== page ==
Friday, November 8th, 2019
How often do you talk about money?
Whether it's with friends or family members, for many people, talking about money is not an easy thing to do. It can feel awkward, impolite and sometimes even intimidating or taboo.
Kelley Keehn has been on the financial scene for many years, and she's not afraid to discuss money topics, but she understands it's still a huge challenge for many Canadians.
In her upcoming book, Talk Money To Me, she sets out to help Canadians save well, spend some, improve their financial literacy and feel good about their money.
While Talk Money To Me is targeted to Millennials, they're not the only ones who can benefit from reading this book. “Generally speaking," Keehn says, “the book is for Millennials and what they're struggling with, but there's no set financial journey anymore."
Many different stories and anecdotes are shared in Talk Money To Me, from people just starting their careers, to those recently divorced or the "sandwich generation" straddling parenthood and caring for their own aging parents.
One standout point throughout Keehn's book is the emotional, psychological and physiological factors that affect our financial wellbeing and vice versa. It's like the effect of mirror neurons that are triggered when we see others enjoying something, which sparks a desire for that experience. Ever scroll past a friend's amazing vacation pictures and find yourself looking up vacation packages? Yup, those mirror neurons were at work.
Growing up in a low-income household can affect our feelings about money, too. Keehn shares how the "poor kid syndrome" affected her perspective on finances as an adult. As a way to avoid feeling and appearing poor, she fell into a cycle of overspending to fulfill her own insecurity.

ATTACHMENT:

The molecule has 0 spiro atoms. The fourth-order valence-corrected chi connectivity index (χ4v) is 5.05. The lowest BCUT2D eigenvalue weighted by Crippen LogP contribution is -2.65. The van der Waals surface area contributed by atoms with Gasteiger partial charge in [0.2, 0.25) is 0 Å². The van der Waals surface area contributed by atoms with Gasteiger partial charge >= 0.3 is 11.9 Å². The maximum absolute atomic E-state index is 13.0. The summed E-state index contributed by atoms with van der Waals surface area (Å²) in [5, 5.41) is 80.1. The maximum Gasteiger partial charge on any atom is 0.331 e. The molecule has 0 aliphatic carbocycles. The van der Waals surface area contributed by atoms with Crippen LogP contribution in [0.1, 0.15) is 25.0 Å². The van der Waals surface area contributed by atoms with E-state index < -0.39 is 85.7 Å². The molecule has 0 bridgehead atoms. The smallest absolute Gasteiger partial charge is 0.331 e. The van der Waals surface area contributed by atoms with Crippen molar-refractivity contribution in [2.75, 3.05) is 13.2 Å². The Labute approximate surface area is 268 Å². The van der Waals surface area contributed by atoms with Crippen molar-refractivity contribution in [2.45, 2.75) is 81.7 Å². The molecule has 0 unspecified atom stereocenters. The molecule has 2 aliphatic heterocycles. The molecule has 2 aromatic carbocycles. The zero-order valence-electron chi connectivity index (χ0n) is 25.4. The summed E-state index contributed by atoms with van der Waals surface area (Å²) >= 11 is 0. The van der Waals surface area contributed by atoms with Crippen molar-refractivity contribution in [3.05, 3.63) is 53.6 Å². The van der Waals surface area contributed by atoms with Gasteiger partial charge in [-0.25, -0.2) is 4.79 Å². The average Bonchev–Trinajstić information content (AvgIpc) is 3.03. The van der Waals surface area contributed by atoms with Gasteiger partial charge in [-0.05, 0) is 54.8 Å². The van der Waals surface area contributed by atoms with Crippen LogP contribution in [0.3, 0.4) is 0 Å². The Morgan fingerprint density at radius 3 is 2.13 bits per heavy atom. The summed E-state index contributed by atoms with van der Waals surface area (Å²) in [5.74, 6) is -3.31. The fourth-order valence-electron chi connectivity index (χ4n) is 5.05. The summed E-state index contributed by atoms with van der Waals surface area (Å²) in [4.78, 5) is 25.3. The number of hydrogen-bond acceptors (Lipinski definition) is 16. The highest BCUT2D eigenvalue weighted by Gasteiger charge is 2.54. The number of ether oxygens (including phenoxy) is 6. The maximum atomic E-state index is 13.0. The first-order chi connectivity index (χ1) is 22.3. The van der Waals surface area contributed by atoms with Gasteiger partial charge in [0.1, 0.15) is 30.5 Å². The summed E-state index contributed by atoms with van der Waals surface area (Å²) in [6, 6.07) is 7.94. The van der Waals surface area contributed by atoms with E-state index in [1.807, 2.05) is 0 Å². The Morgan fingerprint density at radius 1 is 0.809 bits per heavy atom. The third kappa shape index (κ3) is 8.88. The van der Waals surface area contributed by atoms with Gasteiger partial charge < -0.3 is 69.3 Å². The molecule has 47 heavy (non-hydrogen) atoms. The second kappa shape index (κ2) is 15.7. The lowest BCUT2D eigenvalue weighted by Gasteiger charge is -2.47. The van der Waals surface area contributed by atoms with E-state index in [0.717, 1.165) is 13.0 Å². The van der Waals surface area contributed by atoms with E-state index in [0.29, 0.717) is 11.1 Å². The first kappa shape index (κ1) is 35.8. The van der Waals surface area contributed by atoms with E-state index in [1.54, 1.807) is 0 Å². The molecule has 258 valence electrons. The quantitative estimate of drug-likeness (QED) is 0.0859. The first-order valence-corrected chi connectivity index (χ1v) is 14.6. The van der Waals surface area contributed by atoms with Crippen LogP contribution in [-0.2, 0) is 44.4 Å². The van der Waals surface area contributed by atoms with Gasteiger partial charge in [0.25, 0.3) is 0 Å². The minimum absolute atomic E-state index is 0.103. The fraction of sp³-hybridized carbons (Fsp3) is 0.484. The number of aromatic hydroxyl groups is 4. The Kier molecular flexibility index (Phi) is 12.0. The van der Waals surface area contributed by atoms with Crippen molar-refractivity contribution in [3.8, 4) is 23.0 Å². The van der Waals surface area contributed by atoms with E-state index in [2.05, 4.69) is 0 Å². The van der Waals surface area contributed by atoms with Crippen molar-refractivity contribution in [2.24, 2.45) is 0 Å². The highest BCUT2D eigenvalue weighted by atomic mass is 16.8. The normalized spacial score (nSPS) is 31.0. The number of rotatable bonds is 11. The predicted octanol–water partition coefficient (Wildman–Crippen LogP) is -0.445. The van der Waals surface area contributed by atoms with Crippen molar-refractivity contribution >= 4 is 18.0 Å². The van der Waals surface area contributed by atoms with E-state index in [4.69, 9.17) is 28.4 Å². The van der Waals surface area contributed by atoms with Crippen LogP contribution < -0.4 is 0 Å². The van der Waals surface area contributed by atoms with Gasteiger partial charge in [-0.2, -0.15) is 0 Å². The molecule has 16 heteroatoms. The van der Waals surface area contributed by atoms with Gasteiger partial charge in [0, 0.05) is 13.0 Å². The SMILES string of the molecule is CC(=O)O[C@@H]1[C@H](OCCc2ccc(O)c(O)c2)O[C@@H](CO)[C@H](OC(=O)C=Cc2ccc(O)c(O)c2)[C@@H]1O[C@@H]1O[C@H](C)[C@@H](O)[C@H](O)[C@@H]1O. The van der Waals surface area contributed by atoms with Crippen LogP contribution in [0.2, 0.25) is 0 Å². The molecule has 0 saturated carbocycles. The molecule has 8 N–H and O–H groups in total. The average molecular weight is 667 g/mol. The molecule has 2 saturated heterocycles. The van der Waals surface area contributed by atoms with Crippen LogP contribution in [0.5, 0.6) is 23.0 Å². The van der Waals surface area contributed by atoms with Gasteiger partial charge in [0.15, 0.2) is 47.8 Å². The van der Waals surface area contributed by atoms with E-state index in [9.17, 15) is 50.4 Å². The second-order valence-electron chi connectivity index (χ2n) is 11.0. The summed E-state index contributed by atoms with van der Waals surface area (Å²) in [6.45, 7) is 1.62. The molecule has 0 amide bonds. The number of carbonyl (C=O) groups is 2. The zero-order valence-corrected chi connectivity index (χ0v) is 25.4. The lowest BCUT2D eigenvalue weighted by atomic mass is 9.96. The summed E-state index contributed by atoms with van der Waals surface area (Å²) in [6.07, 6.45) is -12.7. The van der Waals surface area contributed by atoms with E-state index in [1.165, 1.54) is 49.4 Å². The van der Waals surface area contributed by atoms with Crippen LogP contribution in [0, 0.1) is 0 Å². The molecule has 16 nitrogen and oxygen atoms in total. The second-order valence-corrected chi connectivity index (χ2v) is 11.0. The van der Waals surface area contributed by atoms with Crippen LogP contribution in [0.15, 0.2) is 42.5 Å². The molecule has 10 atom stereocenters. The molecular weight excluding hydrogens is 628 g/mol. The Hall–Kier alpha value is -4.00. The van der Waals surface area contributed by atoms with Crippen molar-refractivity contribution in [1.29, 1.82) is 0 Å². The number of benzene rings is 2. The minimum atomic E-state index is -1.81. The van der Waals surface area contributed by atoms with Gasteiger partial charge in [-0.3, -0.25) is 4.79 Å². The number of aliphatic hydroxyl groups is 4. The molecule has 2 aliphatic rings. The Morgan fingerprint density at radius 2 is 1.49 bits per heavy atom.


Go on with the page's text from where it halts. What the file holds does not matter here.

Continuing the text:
Her brother, who had a similar upbringing, took the opposite approach, rarely spending money on himself. “It's important to find your script," Keehn explains. “Be aware of why you're making certain financial decisions. Is it to fulfill an insecurity? Growth and how you grow is through conversation. Talking with others can shine a light on your own situation."
While many personal finance books and blogs encourage folks to create a budget, Keehn takes the opposite approach with what she calls the 30-Day Anti-Budget. “When you just make a budget without looking at your spending, it doesn't make you dig into your finances," says Keehn.
The purpose of the 30-Day Anti-Budget is to keep track of all your spending and analyze your behaviours. Whether you do it for 30 days or a week, the goal is to gain awareness about how you spend and why. “It's like being a financial detective. Just making a budget doesn't make you dig into your finances but the anti-budget does."
Once you've got that down, you can start taking small steps that will amount to big wins. Checking credit card statements, setting up fraud alerts, reviewing investments you may only look at once a year. “Even if you don't have much money to start, you can do research and build your knowledge," Keehn says.
The thing I appreciated about Talk Money To Me was Keehn's non-judgmental approach and how practical the tips were, no matter where you are on your financial journey. After trying out the Anti-Budget approach for about a week, I had a better awareness of my spending behaviours and common slip-ups.
For me, going to my favourite store after a stressful day at work was a real money drain, so instead I started hitting the gym. I started looking more closely at my retirement savings, checking my credit card statements and discussing savings with my husband and friends.
One thing Keehn wants all readers to walk away knowing after reading Talk Money To Me? “Your net worth is not your self-worth," she says.
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